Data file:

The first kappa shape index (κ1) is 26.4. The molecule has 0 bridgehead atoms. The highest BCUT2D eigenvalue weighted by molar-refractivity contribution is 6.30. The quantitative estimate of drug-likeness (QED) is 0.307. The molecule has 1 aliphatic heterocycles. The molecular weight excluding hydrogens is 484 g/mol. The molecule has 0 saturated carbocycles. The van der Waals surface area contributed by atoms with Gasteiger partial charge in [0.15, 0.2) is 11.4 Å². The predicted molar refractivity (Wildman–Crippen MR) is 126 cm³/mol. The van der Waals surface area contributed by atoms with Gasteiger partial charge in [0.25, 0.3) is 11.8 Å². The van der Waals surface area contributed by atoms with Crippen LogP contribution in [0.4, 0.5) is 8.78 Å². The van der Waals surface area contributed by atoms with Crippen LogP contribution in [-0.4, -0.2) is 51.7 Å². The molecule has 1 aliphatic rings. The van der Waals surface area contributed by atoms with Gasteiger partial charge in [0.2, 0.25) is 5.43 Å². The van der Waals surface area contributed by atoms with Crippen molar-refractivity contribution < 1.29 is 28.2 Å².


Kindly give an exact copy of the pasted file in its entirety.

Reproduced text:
The first kappa shape index (κ1) is 26.4. The molecule has 0 bridgehead atoms. The highest BCUT2D eigenvalue weighted by molar-refractivity contribution is 6.30. The quantitative estimate of drug-likeness (QED) is 0.307. The molecule has 1 aliphatic heterocycles. The molecular weight excluding hydrogens is 484 g/mol. The molecule has 0 saturated carbocycles. The van der Waals surface area contributed by atoms with Gasteiger partial charge in [0.15, 0.2) is 11.4 Å². The predicted molar refractivity (Wildman–Crippen MR) is 126 cm³/mol. The van der Waals surface area contributed by atoms with Gasteiger partial charge in [0.25, 0.3) is 11.8 Å². The van der Waals surface area contributed by atoms with Crippen LogP contribution in [0.4, 0.5) is 8.78 Å². The van der Waals surface area contributed by atoms with Crippen LogP contribution in [-0.4, -0.2) is 51.7 Å². The molecule has 1 aliphatic rings. The van der Waals surface area contributed by atoms with Gasteiger partial charge in [0.2, 0.25) is 5.43 Å². The van der Waals surface area contributed by atoms with Crippen molar-refractivity contribution < 1.29 is 28.2 Å².